When thinking about digital public services, it’s easy to get bogged down in jargon like g-cloud, data mash-ups, web 2.0 (or is it 3.0 now), and the tantalising promise of having a ‘government on the web not of the web’. But this article
I saw recently by a man venting his frustration at registering his tax return online, reminded me why as the national organisation for consumers, Consumer Focus
is tackling the issue of digital public services. Despite lots of policy frameworks, smart designers and plenty of investment, consumers still seem to be at the bottom of the priority list when it comes to digital public services. And with a mass switchover proposed to start in 2012, this is cause for concern. As explained here
, we think people should be at the centre of design of digital public services and that their involvement is critical to designing better quality, more efficient and more flexible services.
Our report ‘Does Directgov Deliver?
’ analysed how well the national online service does against its claim to ‘provide information and online services for the public all in one place’. Based on user journeys, we considered exactly what the consumer of digital public services gets at the moment from government and found that while some individual transactions performed well, the site had an unclear layout, an inconsistency of information and signposting and time-consuming methods of accessing some services.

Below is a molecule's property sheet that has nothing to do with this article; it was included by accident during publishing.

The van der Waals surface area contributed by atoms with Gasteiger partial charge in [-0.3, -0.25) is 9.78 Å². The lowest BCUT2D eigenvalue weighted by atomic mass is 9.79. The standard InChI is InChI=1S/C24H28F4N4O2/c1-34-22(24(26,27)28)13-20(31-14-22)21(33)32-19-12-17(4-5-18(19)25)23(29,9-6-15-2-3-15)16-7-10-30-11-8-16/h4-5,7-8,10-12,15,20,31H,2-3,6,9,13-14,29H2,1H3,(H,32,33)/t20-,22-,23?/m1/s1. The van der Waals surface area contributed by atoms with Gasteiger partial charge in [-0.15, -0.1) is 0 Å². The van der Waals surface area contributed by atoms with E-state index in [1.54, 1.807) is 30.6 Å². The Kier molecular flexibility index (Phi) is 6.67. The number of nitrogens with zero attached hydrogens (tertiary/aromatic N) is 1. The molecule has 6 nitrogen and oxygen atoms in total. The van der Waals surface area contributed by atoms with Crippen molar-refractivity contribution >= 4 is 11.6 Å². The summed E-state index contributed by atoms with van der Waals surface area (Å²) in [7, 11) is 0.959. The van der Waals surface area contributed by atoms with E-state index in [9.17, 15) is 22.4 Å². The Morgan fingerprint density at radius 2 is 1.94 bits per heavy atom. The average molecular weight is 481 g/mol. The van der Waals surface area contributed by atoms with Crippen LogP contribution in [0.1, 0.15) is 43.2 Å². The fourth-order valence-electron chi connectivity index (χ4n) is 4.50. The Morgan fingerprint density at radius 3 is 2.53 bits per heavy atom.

However, pointing out pitfalls and problems is more straightforward than mapping out solutions to what is a tricky and rapidly changing landscape. We think that solutions are best found through bringing together the insights and creativity of people from different perspectives. So, we would like to invite digital services innovators, public service designers, providers, policy-makers and consumer representatives to explore with us how we can help ensure that the consumer interest is at the heart of the design and delivery of digital public services, and decide on a direction for change involving a collaborative approach. We are holding a small workshop on March 15 in central London.
Spaces will be limited as we are looking for people with particular perspectives on digital public services for example:
* Consumer representatives
* Policy makers in this field
* Providers of public services at local or national level
* Public service design experts
* Digital innovators
If you fall into one of these categories or know someone who does then please join our group here
to find out more. If spaces fill and you’re still interested then let us know there and we’ll find a way to get you involved.
Senior Policy Advocate
Developing better digital services through user involvement
- about this project
The tough issues in user involvement
- report from UKgovcamp